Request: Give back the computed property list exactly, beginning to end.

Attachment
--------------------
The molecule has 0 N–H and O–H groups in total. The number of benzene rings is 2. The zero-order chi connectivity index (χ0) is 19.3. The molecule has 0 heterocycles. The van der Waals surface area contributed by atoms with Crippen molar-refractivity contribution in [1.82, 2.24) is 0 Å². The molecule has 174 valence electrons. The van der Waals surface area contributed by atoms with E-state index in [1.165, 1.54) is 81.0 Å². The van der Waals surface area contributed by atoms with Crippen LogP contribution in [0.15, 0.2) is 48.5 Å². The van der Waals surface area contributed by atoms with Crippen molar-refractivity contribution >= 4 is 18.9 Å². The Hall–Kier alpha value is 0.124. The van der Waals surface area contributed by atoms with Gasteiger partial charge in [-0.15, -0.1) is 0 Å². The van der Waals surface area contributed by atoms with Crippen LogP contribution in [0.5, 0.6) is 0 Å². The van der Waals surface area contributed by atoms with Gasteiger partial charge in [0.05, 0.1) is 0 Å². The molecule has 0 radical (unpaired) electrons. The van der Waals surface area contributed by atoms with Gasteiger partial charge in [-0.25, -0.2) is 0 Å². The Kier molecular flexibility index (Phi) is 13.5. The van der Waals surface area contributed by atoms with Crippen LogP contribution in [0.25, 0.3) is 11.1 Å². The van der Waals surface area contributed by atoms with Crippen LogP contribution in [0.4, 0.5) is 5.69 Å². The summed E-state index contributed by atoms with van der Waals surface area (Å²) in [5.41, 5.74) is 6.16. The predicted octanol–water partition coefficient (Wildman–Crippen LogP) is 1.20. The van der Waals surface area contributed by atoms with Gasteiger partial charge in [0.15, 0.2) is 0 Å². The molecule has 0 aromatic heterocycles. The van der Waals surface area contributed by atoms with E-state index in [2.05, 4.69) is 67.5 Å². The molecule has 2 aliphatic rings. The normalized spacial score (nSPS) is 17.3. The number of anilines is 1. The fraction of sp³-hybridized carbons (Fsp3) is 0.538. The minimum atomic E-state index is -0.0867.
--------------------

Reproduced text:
The molecule has 0 N–H and O–H groups in total. The number of benzene rings is 2. The zero-order chi connectivity index (χ0) is 19.3. The molecule has 0 heterocycles. The van der Waals surface area contributed by atoms with Crippen molar-refractivity contribution in [1.82, 2.24) is 0 Å². The molecule has 174 valence electrons. The van der Waals surface area contributed by atoms with E-state index in [1.165, 1.54) is 81.0 Å². The van der Waals surface area contributed by atoms with Crippen LogP contribution in [0.15, 0.2) is 48.5 Å². The van der Waals surface area contributed by atoms with Crippen molar-refractivity contribution >= 4 is 18.9 Å². The Hall–Kier alpha value is 0.124. The van der Waals surface area contributed by atoms with Gasteiger partial charge in [-0.15, -0.1) is 0 Å². The van der Waals surface area contributed by atoms with Crippen LogP contribution in [0.5, 0.6) is 0 Å². The van der Waals surface area contributed by atoms with Gasteiger partial charge in [0.05, 0.1) is 0 Å². The molecule has 0 radical (unpaired) electrons. The van der Waals surface area contributed by atoms with Gasteiger partial charge in [-0.25, -0.2) is 0 Å². The Kier molecular flexibility index (Phi) is 13.5. The van der Waals surface area contributed by atoms with Crippen LogP contribution in [0.25, 0.3) is 11.1 Å². The van der Waals surface area contributed by atoms with Crippen LogP contribution in [0.4, 0.5) is 5.69 Å². The summed E-state index contributed by atoms with van der Waals surface area (Å²) in [5.41, 5.74) is 6.16. The predicted octanol–water partition coefficient (Wildman–Crippen LogP) is 1.20. The van der Waals surface area contributed by atoms with Gasteiger partial charge in [0.15, 0.2) is 0 Å². The molecule has 0 aromatic heterocycles. The van der Waals surface area contributed by atoms with E-state index in [2.05, 4.69) is 67.5 Å². The molecule has 2 aliphatic rings. The normalized spacial score (nSPS) is 17.3. The number of anilines is 1. The fraction of sp³-hybridized carbons (Fsp3) is 0.538. The minimum atomic E-state index is -0.0867.